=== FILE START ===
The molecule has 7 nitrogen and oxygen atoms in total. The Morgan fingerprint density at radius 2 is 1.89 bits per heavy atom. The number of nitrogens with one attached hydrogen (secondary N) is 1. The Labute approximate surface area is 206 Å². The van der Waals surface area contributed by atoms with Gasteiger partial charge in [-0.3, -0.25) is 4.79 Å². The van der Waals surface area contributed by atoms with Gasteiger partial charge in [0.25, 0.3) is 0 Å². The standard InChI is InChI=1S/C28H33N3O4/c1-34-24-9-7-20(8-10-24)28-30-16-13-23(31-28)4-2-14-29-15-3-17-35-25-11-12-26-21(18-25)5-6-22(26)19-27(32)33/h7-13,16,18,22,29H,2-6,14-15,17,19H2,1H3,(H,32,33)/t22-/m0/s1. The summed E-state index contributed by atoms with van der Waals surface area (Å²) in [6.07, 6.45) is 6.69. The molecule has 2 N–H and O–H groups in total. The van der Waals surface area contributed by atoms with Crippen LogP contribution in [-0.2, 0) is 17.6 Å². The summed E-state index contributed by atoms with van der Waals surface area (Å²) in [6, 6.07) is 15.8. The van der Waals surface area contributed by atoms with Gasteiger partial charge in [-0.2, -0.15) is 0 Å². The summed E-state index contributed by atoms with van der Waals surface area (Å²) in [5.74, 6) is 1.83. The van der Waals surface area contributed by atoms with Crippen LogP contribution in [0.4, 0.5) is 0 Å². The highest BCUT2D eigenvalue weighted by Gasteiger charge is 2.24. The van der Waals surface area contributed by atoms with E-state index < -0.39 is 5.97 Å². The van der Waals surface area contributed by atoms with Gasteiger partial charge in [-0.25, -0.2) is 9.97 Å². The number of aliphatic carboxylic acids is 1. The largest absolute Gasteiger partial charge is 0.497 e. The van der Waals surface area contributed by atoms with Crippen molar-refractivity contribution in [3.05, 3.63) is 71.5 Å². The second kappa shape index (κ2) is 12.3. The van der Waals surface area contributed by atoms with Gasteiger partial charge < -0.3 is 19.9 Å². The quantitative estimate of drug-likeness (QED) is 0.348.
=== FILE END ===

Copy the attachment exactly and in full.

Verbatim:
The molecule has 7 nitrogen and oxygen atoms in total. The Morgan fingerprint density at radius 2 is 1.89 bits per heavy atom. The number of nitrogens with one attached hydrogen (secondary N) is 1. The Labute approximate surface area is 206 Å². The van der Waals surface area contributed by atoms with Gasteiger partial charge in [-0.3, -0.25) is 4.79 Å². The van der Waals surface area contributed by atoms with Gasteiger partial charge in [0.25, 0.3) is 0 Å². The standard InChI is InChI=1S/C28H33N3O4/c1-34-24-9-7-20(8-10-24)28-30-16-13-23(31-28)4-2-14-29-15-3-17-35-25-11-12-26-21(18-25)5-6-22(26)19-27(32)33/h7-13,16,18,22,29H,2-6,14-15,17,19H2,1H3,(H,32,33)/t22-/m0/s1. The summed E-state index contributed by atoms with van der Waals surface area (Å²) in [6.07, 6.45) is 6.69. The molecule has 2 N–H and O–H groups in total. The van der Waals surface area contributed by atoms with Crippen LogP contribution in [-0.2, 0) is 17.6 Å². The summed E-state index contributed by atoms with van der Waals surface area (Å²) in [6, 6.07) is 15.8. The van der Waals surface area contributed by atoms with Gasteiger partial charge in [-0.2, -0.15) is 0 Å². The summed E-state index contributed by atoms with van der Waals surface area (Å²) in [5.74, 6) is 1.83. The van der Waals surface area contributed by atoms with Crippen LogP contribution in [0.4, 0.5) is 0 Å². The highest BCUT2D eigenvalue weighted by Gasteiger charge is 2.24. The van der Waals surface area contributed by atoms with E-state index < -0.39 is 5.97 Å². The van der Waals surface area contributed by atoms with Gasteiger partial charge in [-0.25, -0.2) is 9.97 Å². The number of aliphatic carboxylic acids is 1. The largest absolute Gasteiger partial charge is 0.497 e. The van der Waals surface area contributed by atoms with Crippen molar-refractivity contribution in [3.05, 3.63) is 71.5 Å². The second kappa shape index (κ2) is 12.3. The van der Waals surface area contributed by atoms with Gasteiger partial charge < -0.3 is 19.9 Å². The quantitative estimate of drug-likeness (QED) is 0.348.